New England Blizzard January 2010
© Jessica Hill/Associated PressRoy Williams of Westfield, Massachusetts, shovels snow from in front of his car on a ramp to Interstate 91 south during a winter storm in Windsor, Connecticut, on Wednesday.
Massachusetts Gov. Deval Patrick lifted a state of emergency Thursday, one day after blizzard conditions pounded his state and created hazardous travel conditions across New England.

Hundreds of schools remained closed in Massachusetts as crews continued to clear snow and to salt icy roadways, according to state Emergency Management spokesman Peter Judge.

The state's 250 National Guardsmen -- who were mobilized as a precautionary measure on Wednesday -- were relieved from duty by Thursday morning, Judge said.

Delta Air Lines canceled more than 200 Delta and Delta Connection flights in an effort to minimize delays, the airline said. It had canceled 1,300 flights Wednesday because of the storm.

Amtrak, which had suspended rail service between New York City and points north, resumed full service by Thursday morning, according to Amtrak spokesman Cliff Cole.

Officials said snow accumulation in scattered areas across Massachusetts, Connecticut, Rhode Island, New Hampshire and Vermont reached up to 30 inches, while most areas received between 8 and 16 inches of snow.

Snowfall in the heaviest areas reached rates of 2 to 3 inches per hour on Wednesday, according to the National Weather Service.

Some residents in Brattleboro, Vermont, donned cross-country skis as they traveled down snow-jammed roads, while their neighbors heaved shovelfuls of snow out of driveways and sidewalks, said town resident Caleb Clark.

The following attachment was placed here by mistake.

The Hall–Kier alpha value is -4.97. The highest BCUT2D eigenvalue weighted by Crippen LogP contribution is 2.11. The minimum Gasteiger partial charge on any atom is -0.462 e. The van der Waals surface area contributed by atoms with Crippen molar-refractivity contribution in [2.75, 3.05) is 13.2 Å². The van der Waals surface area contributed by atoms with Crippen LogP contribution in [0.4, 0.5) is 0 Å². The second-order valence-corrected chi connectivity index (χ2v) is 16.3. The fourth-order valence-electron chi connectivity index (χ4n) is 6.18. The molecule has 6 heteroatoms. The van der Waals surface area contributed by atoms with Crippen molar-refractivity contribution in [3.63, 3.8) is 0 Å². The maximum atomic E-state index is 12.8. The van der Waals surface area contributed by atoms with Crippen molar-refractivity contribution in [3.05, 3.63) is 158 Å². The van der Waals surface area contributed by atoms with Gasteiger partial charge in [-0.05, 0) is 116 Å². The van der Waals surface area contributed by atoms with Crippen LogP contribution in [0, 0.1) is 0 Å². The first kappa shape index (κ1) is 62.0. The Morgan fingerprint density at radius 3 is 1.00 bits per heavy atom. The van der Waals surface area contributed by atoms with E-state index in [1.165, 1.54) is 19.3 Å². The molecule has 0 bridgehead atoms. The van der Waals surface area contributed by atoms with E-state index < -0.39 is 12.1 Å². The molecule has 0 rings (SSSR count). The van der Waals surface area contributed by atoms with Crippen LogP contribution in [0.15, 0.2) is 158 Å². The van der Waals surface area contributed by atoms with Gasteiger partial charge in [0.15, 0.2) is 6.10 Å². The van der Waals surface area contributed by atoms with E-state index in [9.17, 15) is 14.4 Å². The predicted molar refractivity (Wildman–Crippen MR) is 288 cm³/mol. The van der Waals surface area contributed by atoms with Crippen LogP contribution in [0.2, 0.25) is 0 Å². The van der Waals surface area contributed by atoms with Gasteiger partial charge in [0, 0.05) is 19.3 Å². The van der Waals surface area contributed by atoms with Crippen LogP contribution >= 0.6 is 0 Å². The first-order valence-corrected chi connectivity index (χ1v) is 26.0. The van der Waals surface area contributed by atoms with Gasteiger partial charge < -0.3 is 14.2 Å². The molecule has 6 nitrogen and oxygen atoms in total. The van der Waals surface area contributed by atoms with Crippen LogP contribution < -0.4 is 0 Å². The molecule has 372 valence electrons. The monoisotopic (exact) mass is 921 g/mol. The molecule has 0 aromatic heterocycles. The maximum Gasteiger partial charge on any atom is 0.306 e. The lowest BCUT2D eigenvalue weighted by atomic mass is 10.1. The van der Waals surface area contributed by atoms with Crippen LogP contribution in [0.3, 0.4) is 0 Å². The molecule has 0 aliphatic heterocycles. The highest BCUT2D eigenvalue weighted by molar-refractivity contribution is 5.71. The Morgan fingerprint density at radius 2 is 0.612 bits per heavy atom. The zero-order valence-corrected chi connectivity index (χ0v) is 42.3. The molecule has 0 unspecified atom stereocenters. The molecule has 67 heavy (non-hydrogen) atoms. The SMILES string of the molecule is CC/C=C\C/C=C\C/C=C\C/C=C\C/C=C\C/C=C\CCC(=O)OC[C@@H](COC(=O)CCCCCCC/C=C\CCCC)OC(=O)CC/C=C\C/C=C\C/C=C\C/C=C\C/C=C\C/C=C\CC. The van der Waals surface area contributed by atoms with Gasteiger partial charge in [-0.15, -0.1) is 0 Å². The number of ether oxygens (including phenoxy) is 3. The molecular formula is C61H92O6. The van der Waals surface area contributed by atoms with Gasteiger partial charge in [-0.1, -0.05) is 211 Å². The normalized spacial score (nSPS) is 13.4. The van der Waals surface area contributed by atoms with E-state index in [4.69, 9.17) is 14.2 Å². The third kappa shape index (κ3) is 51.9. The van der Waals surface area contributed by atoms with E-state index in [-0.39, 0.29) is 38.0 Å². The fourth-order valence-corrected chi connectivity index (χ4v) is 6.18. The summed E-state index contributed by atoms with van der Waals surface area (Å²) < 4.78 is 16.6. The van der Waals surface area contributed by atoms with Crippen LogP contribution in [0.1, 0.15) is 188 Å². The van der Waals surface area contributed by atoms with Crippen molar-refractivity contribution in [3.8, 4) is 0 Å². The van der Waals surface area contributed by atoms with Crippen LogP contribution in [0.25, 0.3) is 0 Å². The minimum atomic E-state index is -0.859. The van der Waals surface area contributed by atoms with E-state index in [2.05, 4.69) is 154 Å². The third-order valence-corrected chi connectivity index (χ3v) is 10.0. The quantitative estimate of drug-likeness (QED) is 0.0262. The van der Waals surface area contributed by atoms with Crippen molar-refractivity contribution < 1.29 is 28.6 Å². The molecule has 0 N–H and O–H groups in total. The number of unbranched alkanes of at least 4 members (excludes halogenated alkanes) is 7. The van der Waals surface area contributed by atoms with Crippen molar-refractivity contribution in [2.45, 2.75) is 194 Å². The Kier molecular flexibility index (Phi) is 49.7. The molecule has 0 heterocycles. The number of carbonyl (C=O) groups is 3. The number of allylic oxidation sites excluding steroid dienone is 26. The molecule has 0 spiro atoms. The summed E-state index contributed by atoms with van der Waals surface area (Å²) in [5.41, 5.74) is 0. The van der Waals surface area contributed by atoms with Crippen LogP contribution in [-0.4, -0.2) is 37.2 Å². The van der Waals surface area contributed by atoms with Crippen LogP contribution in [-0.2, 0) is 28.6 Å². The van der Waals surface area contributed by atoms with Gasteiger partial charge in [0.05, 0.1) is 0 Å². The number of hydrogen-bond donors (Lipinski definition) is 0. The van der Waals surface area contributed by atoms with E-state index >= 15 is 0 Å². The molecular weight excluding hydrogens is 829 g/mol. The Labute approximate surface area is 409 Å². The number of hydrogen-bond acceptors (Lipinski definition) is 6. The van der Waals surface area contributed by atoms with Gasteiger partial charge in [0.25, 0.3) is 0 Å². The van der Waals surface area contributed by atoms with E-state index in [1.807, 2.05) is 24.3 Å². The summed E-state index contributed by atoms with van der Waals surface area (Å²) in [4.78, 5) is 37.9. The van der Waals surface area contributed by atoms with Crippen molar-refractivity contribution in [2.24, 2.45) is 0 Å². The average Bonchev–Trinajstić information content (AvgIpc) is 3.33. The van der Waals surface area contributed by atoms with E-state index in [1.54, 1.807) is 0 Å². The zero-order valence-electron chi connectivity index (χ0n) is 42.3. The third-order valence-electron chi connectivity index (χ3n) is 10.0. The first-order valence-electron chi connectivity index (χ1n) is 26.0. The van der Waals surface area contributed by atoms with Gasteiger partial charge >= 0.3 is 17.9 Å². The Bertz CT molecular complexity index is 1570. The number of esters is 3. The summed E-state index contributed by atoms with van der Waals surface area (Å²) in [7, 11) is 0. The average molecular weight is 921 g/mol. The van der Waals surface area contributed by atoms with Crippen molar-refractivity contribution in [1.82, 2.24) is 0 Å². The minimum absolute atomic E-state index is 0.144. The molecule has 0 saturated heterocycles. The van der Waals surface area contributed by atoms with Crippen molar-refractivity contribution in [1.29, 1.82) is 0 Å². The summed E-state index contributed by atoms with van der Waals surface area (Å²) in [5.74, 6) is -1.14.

By Thursday, some 1,500 households remained without electricity in Massachusetts, according to the National Grid utility company's website. Tens of thousands of residents had lost power Wednesday evening when high winds and fallen trees knocked out transmission-lines.

The hardest-hit areas included Plymouth, Bristol, Essex, Norfolk and Suffolk counties in Massachusetts, the utility company said.

"This is the second major storm we are battling in less than three weeks," said Christopher E. Root, National Grid senior vice president of electricity operations. "We ask that our customers bear with us and be patient as our crews work in challenging weather conditions to restore service as safely and quickly as possible."

New York Mayor Michael Bloomberg said only 30 vehicles had been towed as a result of the storm.

That number is in stark contrast to the thousands of cars, buses and ambulances left stranded last month after cleanup crews struggled to plow streets days after the storm.

Bloomberg, who faced sharp criticism over the slow emergency response, said New York was better equipped to tackle Wednesday's storm.

More than 1,700 flights were canceled at the New York area's three major airports, while hundreds more were grounded at Boston's Logan International Airport, officials said.

The general manager at LaGuardia Airport, Thomas Bosco, said many airlines pre-emptively canceled flights ahead of the weather to avoid massive delays that plagued airports during last month's holiday blizzard.

The storm swept into the Northeast after dumping unusually heavy snow across the South. Every U.S. state except Florida has snow on the ground, including Hawaii, according to CNN meteorologist Sean Morris.

In Atlanta, Mayor Kasim Reed pledged city streets will be able to handle weekend crowds at several downtown events, including the NFC divisional playoff game Saturday evening at the Georgia Dome.

"The administration, in conjunction with the Georgia Department of Transportation and private contractors, have worked aggressively to clear roads and ensure the safety and welfare of Atlanta residents," his office said in a statement Thursday.

Reed came under criticism for the city's planned response to the snow, which arrived Sunday night.

The city expanded its fleet of snow response equipment from 10 pieces to 58 Tuesday. By Thursday, more than 115 vehicles were clearing the effects of the largest snow event in at least a decade.